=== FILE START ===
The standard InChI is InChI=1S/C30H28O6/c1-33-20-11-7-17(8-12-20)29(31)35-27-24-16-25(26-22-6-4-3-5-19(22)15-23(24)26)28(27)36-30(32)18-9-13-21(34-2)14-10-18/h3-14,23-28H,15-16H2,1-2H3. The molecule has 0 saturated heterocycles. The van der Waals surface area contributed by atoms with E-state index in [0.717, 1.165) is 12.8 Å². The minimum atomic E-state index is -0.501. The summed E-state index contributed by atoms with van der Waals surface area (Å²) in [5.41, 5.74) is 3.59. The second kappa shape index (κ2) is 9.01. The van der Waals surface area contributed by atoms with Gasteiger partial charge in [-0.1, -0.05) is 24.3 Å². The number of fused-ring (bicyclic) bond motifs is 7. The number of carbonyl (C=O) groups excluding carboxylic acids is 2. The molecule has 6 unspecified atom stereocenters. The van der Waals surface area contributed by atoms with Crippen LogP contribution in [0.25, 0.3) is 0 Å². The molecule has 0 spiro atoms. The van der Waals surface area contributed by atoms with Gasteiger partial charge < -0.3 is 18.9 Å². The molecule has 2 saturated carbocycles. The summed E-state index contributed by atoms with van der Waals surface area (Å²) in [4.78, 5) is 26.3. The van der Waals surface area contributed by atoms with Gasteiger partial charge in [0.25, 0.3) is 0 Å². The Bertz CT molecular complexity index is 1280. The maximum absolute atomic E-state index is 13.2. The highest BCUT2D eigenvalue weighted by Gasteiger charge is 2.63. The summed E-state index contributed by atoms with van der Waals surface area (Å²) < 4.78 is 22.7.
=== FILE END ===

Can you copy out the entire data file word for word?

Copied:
The standard InChI is InChI=1S/C30H28O6/c1-33-20-11-7-17(8-12-20)29(31)35-27-24-16-25(26-22-6-4-3-5-19(22)15-23(24)26)28(27)36-30(32)18-9-13-21(34-2)14-10-18/h3-14,23-28H,15-16H2,1-2H3. The molecule has 0 saturated heterocycles. The van der Waals surface area contributed by atoms with E-state index in [0.717, 1.165) is 12.8 Å². The minimum atomic E-state index is -0.501. The summed E-state index contributed by atoms with van der Waals surface area (Å²) in [5.41, 5.74) is 3.59. The second kappa shape index (κ2) is 9.01. The van der Waals surface area contributed by atoms with Gasteiger partial charge in [-0.1, -0.05) is 24.3 Å². The number of fused-ring (bicyclic) bond motifs is 7. The number of carbonyl (C=O) groups excluding carboxylic acids is 2. The molecule has 6 unspecified atom stereocenters. The van der Waals surface area contributed by atoms with Crippen LogP contribution in [0.25, 0.3) is 0 Å². The molecule has 0 spiro atoms. The van der Waals surface area contributed by atoms with Gasteiger partial charge < -0.3 is 18.9 Å². The molecule has 2 saturated carbocycles. The summed E-state index contributed by atoms with van der Waals surface area (Å²) in [4.78, 5) is 26.3. The van der Waals surface area contributed by atoms with Gasteiger partial charge in [0.25, 0.3) is 0 Å². The Bertz CT molecular complexity index is 1280. The maximum absolute atomic E-state index is 13.2. The highest BCUT2D eigenvalue weighted by Gasteiger charge is 2.63. The summed E-state index contributed by atoms with van der Waals surface area (Å²) < 4.78 is 22.7.